So, I’d say make this shakshuka for a group of three or four, or cut the recipe in half to serve two people. Simply use a small onion, half of a bell pepper, and a small can (14.5 ounces) of tomatoes. Cook the mixture in a medium-sized pan. Easy!
Please let me know how this recipe turns out for you in the comments!
Foolproof ShakshukaCourse: MainCuisine: Middle Easteren
Learn how to make the best shakshuka with this foolproof recipe! Shakshuka is a popular Middle Eastern dish featuring poached eggs in a hearty tomato and pepper sauce. Recipe yields 4 to 6 servings.
2 tablespoons olive oil
1 large yellow onion, chopped
1 large red bell pepper, chopped
¼ teaspoon fine sea salt
3 cloves garlic, pressed or minced
2 tablespoons tomato paste
1 teaspoon ground cumin
½ teaspoon smoked paprika
¼ teaspoon red pepper flakes, reduce or omit if sensitive to spice
1 large can (28 ounces) crushed tomatoes, preferably fire-roasted
2 tablespoons chopped fresh cilantro or flat-leaf parsley, plus addition cilantro or parsley leaves for garnish
Freshly ground black pepper, to taste
5 to 6 large eggs
½ cup crumbled feta
Crusty bread or pita, for serving
- Preheat the oven to 375 degrees Fahrenheit. Warm the oil in a large, oven-safe skillet (preferably stainless steel) over medium heat. Once shimmering, add the onion, bell pepper, and salt. Cook, stirring often, until the onions are tender and turning translucent, about 4 to 6 minutes.
- Add the garlic, tomato paste, cumin, paprika and red pepper flakes. Cook, stirring constantly, until nice and fragrant, 1 to 2 minutes.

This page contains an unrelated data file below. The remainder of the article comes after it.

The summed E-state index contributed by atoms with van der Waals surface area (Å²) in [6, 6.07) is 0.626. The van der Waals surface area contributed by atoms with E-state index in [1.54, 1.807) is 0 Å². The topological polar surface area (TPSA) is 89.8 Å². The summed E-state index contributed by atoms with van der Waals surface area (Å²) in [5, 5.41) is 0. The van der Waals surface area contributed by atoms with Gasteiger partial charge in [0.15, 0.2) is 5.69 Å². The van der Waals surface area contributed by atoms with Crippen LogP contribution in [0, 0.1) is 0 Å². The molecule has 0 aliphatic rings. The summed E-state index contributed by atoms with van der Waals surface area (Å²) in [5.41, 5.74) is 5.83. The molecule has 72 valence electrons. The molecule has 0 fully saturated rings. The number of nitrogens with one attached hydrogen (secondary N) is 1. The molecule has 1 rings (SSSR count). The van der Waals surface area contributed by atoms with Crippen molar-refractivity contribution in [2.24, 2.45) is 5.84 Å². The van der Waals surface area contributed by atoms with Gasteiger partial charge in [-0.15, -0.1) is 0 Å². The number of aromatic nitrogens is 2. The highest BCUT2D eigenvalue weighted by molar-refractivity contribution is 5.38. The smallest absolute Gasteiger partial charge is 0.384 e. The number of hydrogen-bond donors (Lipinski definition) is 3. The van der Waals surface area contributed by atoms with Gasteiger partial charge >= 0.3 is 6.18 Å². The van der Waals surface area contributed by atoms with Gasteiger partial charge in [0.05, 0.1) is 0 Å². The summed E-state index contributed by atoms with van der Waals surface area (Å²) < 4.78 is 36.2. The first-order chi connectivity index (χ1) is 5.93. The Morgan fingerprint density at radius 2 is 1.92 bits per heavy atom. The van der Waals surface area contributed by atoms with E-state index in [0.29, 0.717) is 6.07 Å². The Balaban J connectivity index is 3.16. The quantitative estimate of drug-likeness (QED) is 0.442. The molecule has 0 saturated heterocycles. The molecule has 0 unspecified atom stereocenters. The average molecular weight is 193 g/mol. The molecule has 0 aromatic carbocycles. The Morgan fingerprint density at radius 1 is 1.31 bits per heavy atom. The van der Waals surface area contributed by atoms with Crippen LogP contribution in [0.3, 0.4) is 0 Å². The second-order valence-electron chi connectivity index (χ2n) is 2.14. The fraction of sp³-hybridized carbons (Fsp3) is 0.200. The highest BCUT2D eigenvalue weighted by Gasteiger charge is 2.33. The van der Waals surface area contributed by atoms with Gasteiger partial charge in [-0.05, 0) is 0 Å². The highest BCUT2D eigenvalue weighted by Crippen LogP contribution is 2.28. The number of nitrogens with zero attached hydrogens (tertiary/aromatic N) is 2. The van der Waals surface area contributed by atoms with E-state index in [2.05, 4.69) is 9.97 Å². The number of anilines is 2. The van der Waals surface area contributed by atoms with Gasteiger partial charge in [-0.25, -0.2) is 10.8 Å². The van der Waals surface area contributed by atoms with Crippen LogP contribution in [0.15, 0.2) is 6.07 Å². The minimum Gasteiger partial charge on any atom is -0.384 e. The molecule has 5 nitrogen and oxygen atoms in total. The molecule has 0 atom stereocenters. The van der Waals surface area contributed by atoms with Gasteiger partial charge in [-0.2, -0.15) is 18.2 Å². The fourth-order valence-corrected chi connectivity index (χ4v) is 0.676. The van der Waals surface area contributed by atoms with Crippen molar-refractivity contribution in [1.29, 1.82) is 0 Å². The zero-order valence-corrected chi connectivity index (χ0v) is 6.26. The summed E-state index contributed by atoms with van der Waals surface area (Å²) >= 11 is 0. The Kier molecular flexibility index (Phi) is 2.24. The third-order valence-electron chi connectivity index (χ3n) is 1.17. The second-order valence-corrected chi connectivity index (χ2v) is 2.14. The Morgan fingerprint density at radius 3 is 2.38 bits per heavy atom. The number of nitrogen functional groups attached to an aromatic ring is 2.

- Pour in the crushed tomatoes with their juices and add the cilantro. Stir, and let the mixture come to a simmer. Reduce the heat as necessary to maintain a gentle simmer, and cook for 5 minutes to give the flavors time to meld.
- Turn off the heat. Taste (careful, it’s hot), and add salt and pepper as necessary. Use the back of a spoon to make a well near the perimeter and crack the egg directly into it. Gently spoon a bit of the tomato mixture over the whites to help contain the egg. Repeat with the remaining 4 to 5 eggs, depending on how many you can fit. Sprinkle a little salt and pepper over the eggs.
- Carefully transfer the skillet to the oven (it’s heavy) and bake for 8 to 12 minutes, checking often once you reach 8 minutes. They’re done when the egg whites are an opaque white and the yolks have risen a bit but are still soft. They should still jiggle in the centers when you shimmy the pan. (Keep in mind that they’ll continue cooking after you pull the dish out of the oven.)
- Using oven mitts (both hands!), transfer the hot skillet to a heat-safe surface like the stove. Top with the crumbled feta, fresh cilantro leaves, and more red pepper flakes, if desired. Serve in bowls with crusty bread on the side.
- MAKE IT DAIRY FREE: Omit the feta. To replace its salty punch, top the shakshuka with halved and pitted Kalamata olives.
- MAKE IT VEGAN: While untraditional, I think this would be great with chickpeas (1 can, rinsed and drained, or 1 ½ cups cooked chickpeas) stirred in with the crushed tomatoes. Omit the feta. To replace its salty punch, top the shakshuka with halved and pitted Kalamata olives.
- MAKE IT GLUTEN FREE: The shakshuka itself is gluten free. Choose gluten-free bread or omit it altogether.